Lack of progressive and proactive e-pharmacy regulatory framework is impacting the overall growth potential and future investments in the Indian e-pharmacy sector, says GlobalData, a leading data and analytics company.
In a bid to prohibit the unauthorized sale of medicines by certain e-pharmacies, the Drug Controller General of India (DCGI) ordered all states and union territories in December 2019 to stop the online sale of drugs by e-pharmacies without a valid license.
GlobalData’s report, ‘CountryFocus: Healthcare, Regulatory and Reimbursement Landscape – India’, reveals that the pharmaceutical market in India is expected to grow at a compound annual growth rate (CAGR) of 5.6% to reach US$38.3bn in 2022.
Venkat Kartheek Vale, Pharma Analyst at GlobalData, comments: “The e-pharmacy sector in India has a huge growth potential considering key factors such as growing use of mobile internet in urban and rural areas, increasing access to private and government-backed health insurance schemes, and high incidence of lifestyle-related diseases that require regular use of medicines over a long period.”
The e-pharmacy business operates in two models – inventory-based and marketplace-based – both of which require prescriptions uploaded to the e-commerce platform to be verified by registered pharmacists before delivering the medicines to the customers.
Key players in the sector include Medlife, NetMeds, PharmEasy, 1 MG, MedPlus Mart and Apollo Pharmacy, among which Medlife is the leading player with 30% market share.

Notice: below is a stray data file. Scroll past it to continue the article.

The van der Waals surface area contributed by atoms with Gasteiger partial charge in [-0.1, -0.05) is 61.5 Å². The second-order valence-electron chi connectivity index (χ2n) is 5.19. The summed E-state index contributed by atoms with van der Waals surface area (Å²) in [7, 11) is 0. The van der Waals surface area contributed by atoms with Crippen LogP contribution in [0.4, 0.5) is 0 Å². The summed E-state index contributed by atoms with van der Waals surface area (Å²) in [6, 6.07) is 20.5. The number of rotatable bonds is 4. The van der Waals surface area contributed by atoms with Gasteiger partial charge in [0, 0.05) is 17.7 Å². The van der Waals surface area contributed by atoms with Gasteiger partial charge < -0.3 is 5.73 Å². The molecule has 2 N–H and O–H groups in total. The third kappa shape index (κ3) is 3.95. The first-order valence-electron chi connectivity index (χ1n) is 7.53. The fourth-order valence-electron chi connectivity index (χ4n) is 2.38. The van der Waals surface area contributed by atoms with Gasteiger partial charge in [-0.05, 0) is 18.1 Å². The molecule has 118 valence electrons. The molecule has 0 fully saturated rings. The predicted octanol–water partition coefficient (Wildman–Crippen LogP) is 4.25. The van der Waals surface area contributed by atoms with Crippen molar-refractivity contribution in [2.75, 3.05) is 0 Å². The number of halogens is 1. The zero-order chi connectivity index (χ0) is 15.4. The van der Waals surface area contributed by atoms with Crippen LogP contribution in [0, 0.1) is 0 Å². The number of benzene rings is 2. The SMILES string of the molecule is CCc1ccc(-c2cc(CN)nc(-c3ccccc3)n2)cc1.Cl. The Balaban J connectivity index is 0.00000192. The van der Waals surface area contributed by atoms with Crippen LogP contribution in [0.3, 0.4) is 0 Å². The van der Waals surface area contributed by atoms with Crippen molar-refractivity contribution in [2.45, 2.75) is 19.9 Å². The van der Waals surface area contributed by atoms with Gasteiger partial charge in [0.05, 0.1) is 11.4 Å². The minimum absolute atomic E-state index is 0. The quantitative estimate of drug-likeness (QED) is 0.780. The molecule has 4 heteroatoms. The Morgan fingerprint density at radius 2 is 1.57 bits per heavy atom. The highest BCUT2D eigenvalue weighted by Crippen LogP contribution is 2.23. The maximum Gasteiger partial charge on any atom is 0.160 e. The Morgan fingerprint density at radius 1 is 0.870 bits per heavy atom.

The e-pharmacy business offers a serious competition to offline retail pharmacies through heavy discounts on products, convenient home delivery options, marketing campaigns, and extended services such as booking diagnostic tests and doctor appointments.
The competitive landscape may increase in intensity with the possibility of many offline retail pharmacies launching their e-commerce portals. In addition, major e-commerce players such as Amazon and Flipkart can also enter this space as they are very keen to capture a major share of the e-commerce industry in India.
Vale concludes: “E-pharmacy sector can still be considered in the nascent stage and a business-friendly environment can improve the confidence of the existing and future investors. Successful adoption of new regulations by the e-pharmacy sector coupled with value-added services like reminders for medication intake, prescription fill and diagnostic tests, and wellness programs for patients will enhance the likelihood of higher market penetration leading to faster growth.”